I remember how frustrating getting my first pull-up was. There were times just spent looking up at the bar and wondering why I simply wasn’t moving.
The best way I found to finally get my chin over the bar was a combination of similar but easier movements, combined with variations which took away a lot of my bodyweight.
Let’s break each of those exercises down:
This is a horizontal row which gets you used to pulling your bodyweight. With your feet on the floor you can easily adjust the assistance you give yourself. The more horizontal you are and the further away your feet are from your hands, the harder it is.
The horizontal position should make it a bit easier for you to engage your lats. Try to keep your body straight and not bend at the hip as you pull.
This uses the full range of motion of the pull-up, but in reverse! It’s no secret that the eccentric (negative) part of any movement builds a lot of strength, and pull-ups are no different. Learning to control that entire range on the way down will carry over to when you’re going back up.
If you jump up and immediately start to fall, build yourself up to a comfortable 10-second hold with your chin over the bar (the “top” of the rep) before you start doing the negative.
Like the Australian pull-up, you can adjust how much of your bodyweight you remove by assisting yourself with the feet. Ideally you want to be on the tiptoes or the backs of your toes rather than the ball of your foot, encouraging you to use as little assistance as possible.
This is where your technique starts to come into play and you need to focus on engaging your lats for the pull, not using the biceps which is a common beginner mistake. (See A Quick Fix For Better Lats for more info.) Think about pressing into the bar from your lats or “bending the bar.” Play around until you can feel your lats working.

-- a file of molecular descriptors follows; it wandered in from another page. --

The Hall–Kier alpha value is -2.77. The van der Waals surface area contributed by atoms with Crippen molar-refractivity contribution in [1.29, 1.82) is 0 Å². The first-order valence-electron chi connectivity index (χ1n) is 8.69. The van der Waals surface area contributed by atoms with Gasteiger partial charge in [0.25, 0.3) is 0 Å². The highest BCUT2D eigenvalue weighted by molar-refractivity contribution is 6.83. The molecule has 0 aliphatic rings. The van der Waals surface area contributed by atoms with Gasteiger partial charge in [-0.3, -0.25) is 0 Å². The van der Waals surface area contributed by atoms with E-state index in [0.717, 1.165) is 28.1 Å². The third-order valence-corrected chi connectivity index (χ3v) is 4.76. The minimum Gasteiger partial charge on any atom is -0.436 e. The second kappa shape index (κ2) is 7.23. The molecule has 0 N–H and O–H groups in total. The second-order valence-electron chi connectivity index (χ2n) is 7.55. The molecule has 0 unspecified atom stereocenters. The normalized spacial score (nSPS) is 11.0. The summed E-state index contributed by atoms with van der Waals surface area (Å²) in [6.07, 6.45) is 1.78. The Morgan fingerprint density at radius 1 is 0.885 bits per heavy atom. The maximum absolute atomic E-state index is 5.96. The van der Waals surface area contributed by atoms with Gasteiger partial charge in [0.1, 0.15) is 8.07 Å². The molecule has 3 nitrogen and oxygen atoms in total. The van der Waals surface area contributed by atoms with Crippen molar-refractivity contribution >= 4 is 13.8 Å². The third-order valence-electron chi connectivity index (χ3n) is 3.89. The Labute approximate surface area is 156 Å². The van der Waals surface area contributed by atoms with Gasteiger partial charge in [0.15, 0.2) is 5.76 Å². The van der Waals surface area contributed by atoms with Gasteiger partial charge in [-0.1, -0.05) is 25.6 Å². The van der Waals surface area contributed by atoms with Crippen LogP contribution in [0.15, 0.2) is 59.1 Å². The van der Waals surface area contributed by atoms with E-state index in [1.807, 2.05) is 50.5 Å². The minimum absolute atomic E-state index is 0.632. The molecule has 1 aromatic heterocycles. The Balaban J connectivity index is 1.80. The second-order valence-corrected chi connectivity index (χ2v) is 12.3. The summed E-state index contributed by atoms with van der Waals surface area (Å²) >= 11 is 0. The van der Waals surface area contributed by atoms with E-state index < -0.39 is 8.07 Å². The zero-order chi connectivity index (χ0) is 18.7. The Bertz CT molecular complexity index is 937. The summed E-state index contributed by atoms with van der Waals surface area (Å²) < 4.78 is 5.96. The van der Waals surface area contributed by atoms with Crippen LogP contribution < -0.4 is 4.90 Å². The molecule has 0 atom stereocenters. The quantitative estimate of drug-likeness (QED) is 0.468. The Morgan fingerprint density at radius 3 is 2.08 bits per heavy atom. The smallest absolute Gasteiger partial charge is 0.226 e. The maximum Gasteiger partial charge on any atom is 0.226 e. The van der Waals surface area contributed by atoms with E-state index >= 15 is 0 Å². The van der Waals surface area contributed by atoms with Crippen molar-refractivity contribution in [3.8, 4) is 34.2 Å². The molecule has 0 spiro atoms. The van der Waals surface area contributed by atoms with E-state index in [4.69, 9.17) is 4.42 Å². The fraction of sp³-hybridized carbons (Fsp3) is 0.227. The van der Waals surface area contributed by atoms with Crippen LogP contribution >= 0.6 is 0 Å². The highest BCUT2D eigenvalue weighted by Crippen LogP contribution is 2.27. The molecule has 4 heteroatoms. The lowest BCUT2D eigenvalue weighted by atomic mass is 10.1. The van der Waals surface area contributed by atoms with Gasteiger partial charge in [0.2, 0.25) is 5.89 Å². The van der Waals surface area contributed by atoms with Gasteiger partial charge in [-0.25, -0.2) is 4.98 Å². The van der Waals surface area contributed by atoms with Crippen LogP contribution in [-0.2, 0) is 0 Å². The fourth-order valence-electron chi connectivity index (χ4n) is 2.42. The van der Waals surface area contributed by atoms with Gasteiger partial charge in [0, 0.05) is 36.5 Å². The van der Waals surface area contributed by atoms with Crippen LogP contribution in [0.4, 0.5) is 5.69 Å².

These often get a bad rap because when the band is at full extension it will give you the most assistance. This means you get the most help at the bottom of the rep which reduces the need for you to learn how to initiate the pull with your lats.
However, they’re great for volume. You just need to be disciplined. Be hard on yourself and only use a band which will allow your 5 reps to be doable, but not easy. Even if you start to only get 3 or 4 reps on your last set, it’s better to push yourself here than simply be bouncing up and down on a band – that will get you nowhere.
Eventually you want to be doing these with a very thin band. Once you’re getting close, attempt a rep or two without a band. You might just surprise yourself.
The program is simple and organizes the movements into two quick sessions that you can easily fit into your gym schedule:
- Australian Pull-Up: 3×10
- Negative Pull-Up: 5×3
- Low-Bar Pull-Up: 5×5
- Banded Pull-Up: 5×5
Adjust the assistance of each exercise to reduce your bodyweight so that you can complete all the reps.
Your aim over time isn’t necessarily to increase the reps or sets that you do, but instead to improve the movement itself and slowly adding in more of your own weight. For example, you’d aim to get more horizontal on the Australian pull-up, go slower on your negative, use less assistance from your feet on the low-bar pull-up, and use a thinner band on your banded pull-up.
Consistency is key. Bodyweight training can be tedious, but the rewards are very satisfying. Pull-ups teach you how to properly engage your lats and give you a ton of shoulder stability for any overhead movements.